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In my most recent contribution over at PJ Media, I examine the Michael Brown-Darren Wilson encounter with a focus on Wilson’s tactics. I’m in complete agreement with the grand jury’s decision not to indict him, but this is not to say there might have been a different outcome had Wilson not made some key decisions in the moments leading up to the shooting. A sample:
But even as Michael Brown’s death recedes from the front pages, there are still aspects of the case that require examination, not least of which are the tactics employed by Darren Wilson in the moments leading up to the shooting. Though I’m in agreement with the grand jury’s decision in declining to charge Wilson in Brown’s death, it doesn’t mean I agree the shooting was unavoidable. If we imagine a counterfactual scenario and back up, step by step, from the moment the first shot was fired, we can come up with a way in which Michael Brown might have been arrested without the use of deadly force. This is not intended as a criticism of Darren Wilson, but rather as a reminder to police officers who may someday find themselves in a similar situation.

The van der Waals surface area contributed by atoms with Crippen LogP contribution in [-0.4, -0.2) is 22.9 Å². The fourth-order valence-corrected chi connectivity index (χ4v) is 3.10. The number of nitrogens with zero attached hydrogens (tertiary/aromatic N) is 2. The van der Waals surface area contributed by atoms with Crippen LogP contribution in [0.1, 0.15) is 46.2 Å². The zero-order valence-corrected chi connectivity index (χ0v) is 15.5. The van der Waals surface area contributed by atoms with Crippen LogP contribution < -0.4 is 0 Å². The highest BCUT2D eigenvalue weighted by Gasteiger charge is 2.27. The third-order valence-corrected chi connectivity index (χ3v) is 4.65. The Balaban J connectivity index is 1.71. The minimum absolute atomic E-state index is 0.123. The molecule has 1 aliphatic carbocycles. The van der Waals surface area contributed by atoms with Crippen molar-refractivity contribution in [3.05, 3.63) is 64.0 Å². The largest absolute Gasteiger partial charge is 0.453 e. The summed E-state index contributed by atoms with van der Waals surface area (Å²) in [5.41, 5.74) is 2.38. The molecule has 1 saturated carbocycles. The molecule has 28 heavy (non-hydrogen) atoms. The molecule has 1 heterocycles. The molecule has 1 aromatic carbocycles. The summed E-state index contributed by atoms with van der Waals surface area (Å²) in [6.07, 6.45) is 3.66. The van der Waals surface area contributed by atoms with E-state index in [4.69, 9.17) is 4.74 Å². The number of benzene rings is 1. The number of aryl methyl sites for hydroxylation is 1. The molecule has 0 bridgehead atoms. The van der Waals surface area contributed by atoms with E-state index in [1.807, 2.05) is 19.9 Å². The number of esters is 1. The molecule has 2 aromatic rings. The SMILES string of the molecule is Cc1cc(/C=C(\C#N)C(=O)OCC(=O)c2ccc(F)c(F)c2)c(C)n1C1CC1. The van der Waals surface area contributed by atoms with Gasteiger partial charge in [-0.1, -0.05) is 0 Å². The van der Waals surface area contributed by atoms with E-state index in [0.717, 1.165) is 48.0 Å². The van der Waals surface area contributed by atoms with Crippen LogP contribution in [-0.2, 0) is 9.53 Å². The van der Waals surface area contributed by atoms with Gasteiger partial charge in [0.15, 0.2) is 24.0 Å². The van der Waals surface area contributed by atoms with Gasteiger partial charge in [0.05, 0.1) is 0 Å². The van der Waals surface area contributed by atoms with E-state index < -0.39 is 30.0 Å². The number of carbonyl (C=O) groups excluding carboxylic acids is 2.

Some of the commenters at PJM lit into me, as is often the case, as did some of my friends on Facebook, almost all of whom are LAPD officers. I have no patience for the people still trying to discredit the grand jury’s decision and howling for Wilson’s scalp; the intent of the piece was not to give them ammunition, even though it may have that effect. Still — as in any shooting or other tactical operation — a thorough debriefing is called for so we can learn from our mistakes. My point is, cops must expect the Michael Browns of the world will do things they shouldn’t; the question is how to react when they do.
And now I turn to you, my fellow Ricochetti. Please read the piece, then come right back and post your comments here.